Strawberries and grow very well in window gardens but there is a catch, you will have to pollinate strawberries yourself.
I’m only going to talk about strawberries from now on but the principle applies to both strawberries and tomatoes.
To turn into fruit, the strawberry flowers have to be pollinated. In nature bees and other insects take care of this and they pollinate strawberries. And even if there are no insects around, the wind can do some of the work required and pollinate strawberries for us.
But indoors we don’t have the help of these little flying creatures, nor do we have wind. So we need to find another way to pollinate strawberries.
Yes, I know. When we buy strawberry plants they are often described as self pollinating. And technically this is correct.
Even if your strawberry plant only produces a single flower it can still pollinate and grow a strawberry. That is because the flower contains both the male stamen and the female pistil. So it has everything it needs for pollination to occur. It just needs a way to get the pollen to the pistil.
Don’t worry though, it’s not that hard.
Identifying the different parts of the strawberry flower
Pollinating strawberries yourself isn’t difficult at all and there are several ways you can do it. Let’s first see how you can identify the different parts of the flower
The pistil (female part ) is easy to find as it is in the heart of the strawberry flower. It is the round, yellow dot that you see in the center of the white flower. It is also the part of the flower that will grow into a strawberry after the flower is pollinated.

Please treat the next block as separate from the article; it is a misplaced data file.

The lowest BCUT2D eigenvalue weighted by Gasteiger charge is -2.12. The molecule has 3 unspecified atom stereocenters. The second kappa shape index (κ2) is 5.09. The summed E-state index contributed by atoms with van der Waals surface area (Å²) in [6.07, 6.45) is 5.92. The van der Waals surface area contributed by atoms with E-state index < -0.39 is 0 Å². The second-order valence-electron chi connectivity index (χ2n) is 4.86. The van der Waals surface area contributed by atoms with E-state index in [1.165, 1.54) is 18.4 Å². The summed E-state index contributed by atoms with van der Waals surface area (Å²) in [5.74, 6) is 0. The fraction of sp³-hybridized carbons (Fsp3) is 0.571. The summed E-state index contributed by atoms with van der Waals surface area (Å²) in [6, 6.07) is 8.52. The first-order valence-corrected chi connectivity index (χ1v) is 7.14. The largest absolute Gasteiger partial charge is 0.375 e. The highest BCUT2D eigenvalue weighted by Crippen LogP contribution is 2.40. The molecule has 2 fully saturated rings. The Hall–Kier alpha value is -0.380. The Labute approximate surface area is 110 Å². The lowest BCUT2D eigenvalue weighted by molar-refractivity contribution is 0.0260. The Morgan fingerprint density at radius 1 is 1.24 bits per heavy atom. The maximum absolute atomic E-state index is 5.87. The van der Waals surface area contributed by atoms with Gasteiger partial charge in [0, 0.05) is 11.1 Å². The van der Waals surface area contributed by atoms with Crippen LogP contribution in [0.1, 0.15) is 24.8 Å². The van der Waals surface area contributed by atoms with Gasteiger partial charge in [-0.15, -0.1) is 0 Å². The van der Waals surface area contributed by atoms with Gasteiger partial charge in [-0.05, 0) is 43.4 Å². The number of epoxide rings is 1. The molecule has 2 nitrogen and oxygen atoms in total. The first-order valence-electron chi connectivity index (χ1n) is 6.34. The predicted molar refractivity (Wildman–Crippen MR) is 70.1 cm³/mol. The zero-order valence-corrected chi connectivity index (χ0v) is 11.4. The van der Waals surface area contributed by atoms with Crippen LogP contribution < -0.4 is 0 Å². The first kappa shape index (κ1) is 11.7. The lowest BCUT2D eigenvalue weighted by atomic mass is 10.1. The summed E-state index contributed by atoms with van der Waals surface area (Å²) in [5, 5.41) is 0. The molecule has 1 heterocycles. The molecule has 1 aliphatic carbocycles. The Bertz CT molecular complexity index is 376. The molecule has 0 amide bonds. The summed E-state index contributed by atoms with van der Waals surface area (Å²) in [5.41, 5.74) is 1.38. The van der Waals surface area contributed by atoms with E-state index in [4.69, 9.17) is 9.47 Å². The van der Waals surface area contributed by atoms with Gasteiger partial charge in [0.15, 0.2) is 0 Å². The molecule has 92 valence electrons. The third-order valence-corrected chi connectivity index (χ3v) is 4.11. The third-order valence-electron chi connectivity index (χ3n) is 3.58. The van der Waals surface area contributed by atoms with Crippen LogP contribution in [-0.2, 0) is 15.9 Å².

The male parts of the flower consists of 2 parts, the filament and the anther, and they grow right around the pistil. The filament is the stem that holds up the anther and it is the last one that is most important to us as the anther contains the pollen.
To pollinate strawberry flowers you will have to move the pollen from the anthers to the pistil. It is important to get the pollen all over the pistil to make sure the strawberry will develop properly.
If the pollen isn’t spread out all over the pistil you may get smaller and / or misshapen strawberries.
How to pollinate strawberries yourself
So how do you actually pollinate strawberries yourself?
There are a couple of ways to do that.
The easiest is to, gently, rub the hearts of 2 flowers together. This will spread the pollen around and it will generally pollinate the flower. I say this is the easiest way as you don’t need anything but your own hands to do this.
A better way to do it is to use a small brush.
A small paint brush, make up brush, Q-tip or even a small toothbrush will do.
Whatever brush you choose, just make sure you paint / brush all over the pistil.
Many people actually use electric toothbrushes as these make it very easy to cover the entire pistil quickly.
If you choose to use an electric toothbrush to pollinate strawberry flowers just make sure you are gentle with it. You don’t want to destroy the flower.
To be safe, you may want to avoid touching the flower at all with the toothbrush. Instead just hold the toothbrush to the stem for a couple of seconds. The vibrations should be enough to get the pollen all over the pistil.
I also recommend getting a toothbrush that you only use to pollinate flowers. Electric toothbrushes are not that expensive anyway (just click the image of the toothbrush to see the current price on Amazon)
And that’s all. You’ve now pollinated strawberries yourself and the fruits can begin to grow.
Soon you’ll be eating your own, fresh, strawberries.
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